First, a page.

The new airplane was delivered two days before the open house. Margaret and Glenn were there when it was flown in by the local Piper distributor, Buzz Billings. A few customers and most of the staff were also on hand. The airplane looked great. It was mostly white with two colored stripes along the sides. Margaret had chosen a red stripe and Glenn picked gold. Piper had agreed to paint the stripes on one side gold and red, and red and gold on the other.

Billings taxied the Archer onto our ramp and shut it down. I had never met the man but he was exactly what I had imagined an aircraft distributor would be like.

He popped the door open on the right side, hoisted himself across the seats and climbed onto the wingwalk.

"Anyone here looking for a new airplane?" he asked with a cheesy grin.

He was a short, round man with balding hair and a chubby, tanned face. Billings was dressed in Piper colors: bright red sports jacket, white shirt, sky blue pants and white shoes. He should have had a cigar in his mouth to complete the picture of a true salesman.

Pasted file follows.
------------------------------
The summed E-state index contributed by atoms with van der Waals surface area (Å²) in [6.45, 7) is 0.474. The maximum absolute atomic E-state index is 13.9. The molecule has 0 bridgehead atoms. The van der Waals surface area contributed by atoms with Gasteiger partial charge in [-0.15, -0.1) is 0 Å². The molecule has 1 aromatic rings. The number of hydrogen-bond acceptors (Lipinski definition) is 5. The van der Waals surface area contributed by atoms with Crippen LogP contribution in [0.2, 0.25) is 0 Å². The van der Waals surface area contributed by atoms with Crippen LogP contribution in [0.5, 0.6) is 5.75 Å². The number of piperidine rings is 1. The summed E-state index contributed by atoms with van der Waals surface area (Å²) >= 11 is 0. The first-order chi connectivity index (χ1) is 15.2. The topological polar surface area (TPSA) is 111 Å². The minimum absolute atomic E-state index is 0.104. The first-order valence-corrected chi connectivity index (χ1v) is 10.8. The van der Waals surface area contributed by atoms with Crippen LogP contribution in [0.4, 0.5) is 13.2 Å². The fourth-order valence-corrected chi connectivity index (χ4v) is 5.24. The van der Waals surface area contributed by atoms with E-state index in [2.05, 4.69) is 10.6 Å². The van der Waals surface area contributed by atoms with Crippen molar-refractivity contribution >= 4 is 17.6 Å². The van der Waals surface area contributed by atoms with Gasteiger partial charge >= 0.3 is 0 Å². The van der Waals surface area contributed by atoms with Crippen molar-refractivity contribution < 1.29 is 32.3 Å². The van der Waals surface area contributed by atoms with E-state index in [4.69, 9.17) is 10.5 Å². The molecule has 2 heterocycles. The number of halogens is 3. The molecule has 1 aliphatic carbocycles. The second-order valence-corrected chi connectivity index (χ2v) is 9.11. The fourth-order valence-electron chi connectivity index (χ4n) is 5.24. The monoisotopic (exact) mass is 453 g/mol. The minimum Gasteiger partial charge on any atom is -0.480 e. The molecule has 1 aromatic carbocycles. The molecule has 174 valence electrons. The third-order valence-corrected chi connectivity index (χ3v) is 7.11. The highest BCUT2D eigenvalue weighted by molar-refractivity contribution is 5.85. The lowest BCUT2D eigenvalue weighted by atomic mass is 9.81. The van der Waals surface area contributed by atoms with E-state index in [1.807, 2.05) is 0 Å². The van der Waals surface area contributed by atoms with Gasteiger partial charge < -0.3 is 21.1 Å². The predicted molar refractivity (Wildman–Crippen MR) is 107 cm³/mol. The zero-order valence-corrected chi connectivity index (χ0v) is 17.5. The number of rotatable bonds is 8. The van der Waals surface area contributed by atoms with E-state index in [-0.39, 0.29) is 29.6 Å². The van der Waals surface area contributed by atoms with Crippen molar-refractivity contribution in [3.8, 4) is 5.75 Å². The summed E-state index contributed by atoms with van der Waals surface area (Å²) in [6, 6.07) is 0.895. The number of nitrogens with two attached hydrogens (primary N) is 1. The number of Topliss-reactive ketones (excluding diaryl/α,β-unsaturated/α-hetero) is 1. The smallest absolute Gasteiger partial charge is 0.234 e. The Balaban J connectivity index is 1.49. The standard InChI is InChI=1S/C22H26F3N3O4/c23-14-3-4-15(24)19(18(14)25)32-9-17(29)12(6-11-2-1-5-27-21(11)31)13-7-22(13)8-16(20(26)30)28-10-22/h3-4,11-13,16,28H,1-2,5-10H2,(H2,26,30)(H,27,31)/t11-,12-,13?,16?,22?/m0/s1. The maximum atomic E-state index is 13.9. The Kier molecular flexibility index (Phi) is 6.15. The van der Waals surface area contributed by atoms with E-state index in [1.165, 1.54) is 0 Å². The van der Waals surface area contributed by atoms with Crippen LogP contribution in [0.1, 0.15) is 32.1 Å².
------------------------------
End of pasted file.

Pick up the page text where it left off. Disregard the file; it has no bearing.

He shook a meaty hand with all of us and then opened the baggage door and engine cowling for the Hathaways to inspect their new purchase.

The registration on the airplane was the most fun. The Canadian government aircraft database had arbitrarily assigned "C-HGVM". When Glenn saw the red letters painted on the tail, his face split into a huge grin.

"Hathaway, Glenn versus Margaret," he declared laughing. "It's perfect."

"Oh, Glenn," Margaret protested.

Having witnessed the opposite ways that the couple flew, I knew Glenn's interpretation of the registration was accurate.

Henry had finished the paperwork for the sale and registration of the aircraft so the only thing left to complete the delivery was a checkout for the new owners.